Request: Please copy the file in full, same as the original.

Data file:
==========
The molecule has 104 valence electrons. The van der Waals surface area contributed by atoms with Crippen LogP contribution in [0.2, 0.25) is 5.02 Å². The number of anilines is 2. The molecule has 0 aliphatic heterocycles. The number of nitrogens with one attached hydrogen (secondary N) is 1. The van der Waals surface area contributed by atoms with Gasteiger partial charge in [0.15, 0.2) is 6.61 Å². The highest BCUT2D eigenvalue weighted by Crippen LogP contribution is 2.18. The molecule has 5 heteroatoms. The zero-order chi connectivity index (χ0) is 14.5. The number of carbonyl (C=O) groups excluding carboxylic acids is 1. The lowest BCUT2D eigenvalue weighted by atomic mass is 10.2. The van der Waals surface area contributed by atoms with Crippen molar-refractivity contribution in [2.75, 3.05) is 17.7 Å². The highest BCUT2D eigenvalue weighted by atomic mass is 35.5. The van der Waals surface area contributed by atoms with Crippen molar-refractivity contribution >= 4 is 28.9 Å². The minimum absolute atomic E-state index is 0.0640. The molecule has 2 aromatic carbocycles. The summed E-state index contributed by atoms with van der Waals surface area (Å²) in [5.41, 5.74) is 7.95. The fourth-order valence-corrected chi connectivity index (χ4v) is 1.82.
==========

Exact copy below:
The molecule has 104 valence electrons. The van der Waals surface area contributed by atoms with Crippen LogP contribution in [0.2, 0.25) is 5.02 Å². The number of anilines is 2. The molecule has 0 aliphatic heterocycles. The number of nitrogens with one attached hydrogen (secondary N) is 1. The van der Waals surface area contributed by atoms with Gasteiger partial charge in [0.15, 0.2) is 6.61 Å². The highest BCUT2D eigenvalue weighted by Crippen LogP contribution is 2.18. The molecule has 5 heteroatoms. The zero-order chi connectivity index (χ0) is 14.5. The number of carbonyl (C=O) groups excluding carboxylic acids is 1. The lowest BCUT2D eigenvalue weighted by atomic mass is 10.2. The van der Waals surface area contributed by atoms with Crippen molar-refractivity contribution in [2.75, 3.05) is 17.7 Å². The highest BCUT2D eigenvalue weighted by atomic mass is 35.5. The van der Waals surface area contributed by atoms with Crippen molar-refractivity contribution >= 4 is 28.9 Å². The minimum absolute atomic E-state index is 0.0640. The molecule has 2 aromatic carbocycles. The summed E-state index contributed by atoms with van der Waals surface area (Å²) in [5.41, 5.74) is 7.95. The fourth-order valence-corrected chi connectivity index (χ4v) is 1.82.